This performance isn't quite that rare. Most heavy combat helicopters (as opposed to lightly-armed recon helos) are also capable of aerobatic maneuvering.
The AH-64 Apache, the Mi-28, and the Eurocopter Tiger are all capable of +3 to +3.5 positive and -0.5 negative g. For the Ka-50, it's also +3.5 g; the negative load isn't stated in any reliable source, but might be in the -0.5 to -1 g range. Coaxials fail catastrophically if their load limits are exceeded, but perform well up to that limit.
If designing a helicopter specifically for aerobatics, one would want less weight and a smaller rotor diameter. So you'd have many shorter blades, to reduce blade flex. The tail rotor would have to be larger, to provide more control. The reason the Bo 105 only has 4 blades is cost.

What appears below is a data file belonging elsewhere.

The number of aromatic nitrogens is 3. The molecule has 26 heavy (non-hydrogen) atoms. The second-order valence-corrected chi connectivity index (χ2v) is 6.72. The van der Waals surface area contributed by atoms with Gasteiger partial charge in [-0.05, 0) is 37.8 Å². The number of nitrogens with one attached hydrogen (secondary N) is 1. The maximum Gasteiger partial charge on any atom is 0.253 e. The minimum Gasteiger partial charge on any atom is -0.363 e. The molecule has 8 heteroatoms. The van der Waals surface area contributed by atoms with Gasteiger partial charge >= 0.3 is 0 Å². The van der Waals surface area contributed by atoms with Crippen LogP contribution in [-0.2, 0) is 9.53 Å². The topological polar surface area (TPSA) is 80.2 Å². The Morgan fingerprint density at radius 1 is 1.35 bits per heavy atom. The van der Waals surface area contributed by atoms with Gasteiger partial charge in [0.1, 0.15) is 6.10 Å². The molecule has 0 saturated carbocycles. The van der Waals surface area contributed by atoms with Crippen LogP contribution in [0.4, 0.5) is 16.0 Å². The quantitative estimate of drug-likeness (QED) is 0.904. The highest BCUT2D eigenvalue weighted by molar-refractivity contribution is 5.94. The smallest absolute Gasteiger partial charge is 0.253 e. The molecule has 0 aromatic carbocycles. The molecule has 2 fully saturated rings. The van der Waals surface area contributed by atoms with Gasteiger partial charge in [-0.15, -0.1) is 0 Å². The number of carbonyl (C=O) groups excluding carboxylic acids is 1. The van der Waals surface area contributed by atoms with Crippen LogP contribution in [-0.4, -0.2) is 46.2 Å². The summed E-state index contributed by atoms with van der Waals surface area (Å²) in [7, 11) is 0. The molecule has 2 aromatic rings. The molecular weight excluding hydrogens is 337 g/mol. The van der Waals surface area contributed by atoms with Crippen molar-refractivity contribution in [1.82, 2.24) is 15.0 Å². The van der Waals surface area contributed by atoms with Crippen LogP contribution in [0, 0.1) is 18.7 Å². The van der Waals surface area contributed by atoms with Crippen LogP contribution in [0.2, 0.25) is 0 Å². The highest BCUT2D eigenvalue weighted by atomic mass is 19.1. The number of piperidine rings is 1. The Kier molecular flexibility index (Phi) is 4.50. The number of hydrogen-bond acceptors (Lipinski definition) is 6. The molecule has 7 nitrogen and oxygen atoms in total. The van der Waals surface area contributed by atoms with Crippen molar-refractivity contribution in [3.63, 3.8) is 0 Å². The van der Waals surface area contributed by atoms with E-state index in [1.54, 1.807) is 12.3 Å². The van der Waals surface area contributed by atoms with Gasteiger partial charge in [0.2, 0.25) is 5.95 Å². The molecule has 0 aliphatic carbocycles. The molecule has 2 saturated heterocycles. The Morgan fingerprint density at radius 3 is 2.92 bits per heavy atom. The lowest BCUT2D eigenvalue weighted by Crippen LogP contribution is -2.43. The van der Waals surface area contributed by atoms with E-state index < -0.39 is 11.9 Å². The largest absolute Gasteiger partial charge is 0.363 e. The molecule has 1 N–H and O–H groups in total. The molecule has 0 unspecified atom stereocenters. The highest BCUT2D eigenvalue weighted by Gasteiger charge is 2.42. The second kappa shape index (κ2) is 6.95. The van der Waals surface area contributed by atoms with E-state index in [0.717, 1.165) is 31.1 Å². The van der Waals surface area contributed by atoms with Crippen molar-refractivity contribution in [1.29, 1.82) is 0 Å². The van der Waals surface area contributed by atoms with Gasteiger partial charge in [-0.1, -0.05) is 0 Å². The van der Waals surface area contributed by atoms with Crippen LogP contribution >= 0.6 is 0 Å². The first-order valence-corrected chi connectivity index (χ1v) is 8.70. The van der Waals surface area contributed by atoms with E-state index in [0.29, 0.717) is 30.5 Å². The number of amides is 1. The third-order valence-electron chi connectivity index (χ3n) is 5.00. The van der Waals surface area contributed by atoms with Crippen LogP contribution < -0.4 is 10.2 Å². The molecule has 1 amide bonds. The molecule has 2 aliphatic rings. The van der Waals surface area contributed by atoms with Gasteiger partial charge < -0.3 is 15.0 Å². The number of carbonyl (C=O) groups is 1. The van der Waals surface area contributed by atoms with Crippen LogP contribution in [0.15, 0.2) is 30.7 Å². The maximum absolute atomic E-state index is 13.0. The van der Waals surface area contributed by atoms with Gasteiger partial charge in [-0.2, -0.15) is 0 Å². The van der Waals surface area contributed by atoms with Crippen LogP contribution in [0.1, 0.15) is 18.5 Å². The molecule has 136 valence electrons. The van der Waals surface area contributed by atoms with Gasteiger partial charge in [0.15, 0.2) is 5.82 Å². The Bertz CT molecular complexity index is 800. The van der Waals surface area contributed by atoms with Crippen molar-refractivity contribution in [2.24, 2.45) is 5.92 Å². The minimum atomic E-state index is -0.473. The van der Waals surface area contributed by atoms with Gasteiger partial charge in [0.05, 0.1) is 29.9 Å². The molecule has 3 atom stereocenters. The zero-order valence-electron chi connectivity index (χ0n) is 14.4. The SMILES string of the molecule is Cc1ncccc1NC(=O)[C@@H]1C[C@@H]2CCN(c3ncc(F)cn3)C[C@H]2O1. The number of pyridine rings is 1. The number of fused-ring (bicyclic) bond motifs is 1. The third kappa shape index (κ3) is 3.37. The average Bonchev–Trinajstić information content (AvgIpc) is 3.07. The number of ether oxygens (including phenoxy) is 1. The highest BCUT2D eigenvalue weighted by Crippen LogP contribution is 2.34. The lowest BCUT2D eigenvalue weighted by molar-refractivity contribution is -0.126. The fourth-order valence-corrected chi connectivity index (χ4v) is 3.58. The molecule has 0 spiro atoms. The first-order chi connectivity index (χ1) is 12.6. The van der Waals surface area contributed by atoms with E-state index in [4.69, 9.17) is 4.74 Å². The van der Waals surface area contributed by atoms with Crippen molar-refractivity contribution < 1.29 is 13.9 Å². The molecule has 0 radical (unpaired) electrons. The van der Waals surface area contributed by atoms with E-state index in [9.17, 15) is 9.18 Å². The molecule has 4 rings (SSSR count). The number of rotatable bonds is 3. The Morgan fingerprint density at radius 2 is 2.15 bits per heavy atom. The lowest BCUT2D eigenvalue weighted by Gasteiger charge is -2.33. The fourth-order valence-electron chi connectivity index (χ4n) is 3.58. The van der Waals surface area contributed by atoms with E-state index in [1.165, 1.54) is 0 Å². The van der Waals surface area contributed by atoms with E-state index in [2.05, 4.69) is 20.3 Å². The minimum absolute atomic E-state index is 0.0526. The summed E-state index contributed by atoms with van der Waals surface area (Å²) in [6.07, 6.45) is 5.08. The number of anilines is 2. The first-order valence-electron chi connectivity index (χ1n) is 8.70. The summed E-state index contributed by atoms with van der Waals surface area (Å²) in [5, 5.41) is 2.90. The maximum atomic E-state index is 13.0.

A coaxial rotor helicopter would also need even more rotor separation than a combat or utility one, since they bend in opposite directions under load. Coaxials are potentially capable of more maneuvers, but their problem is also design cost and complexity - the transmission and the hub are elaborate and very highly loaded.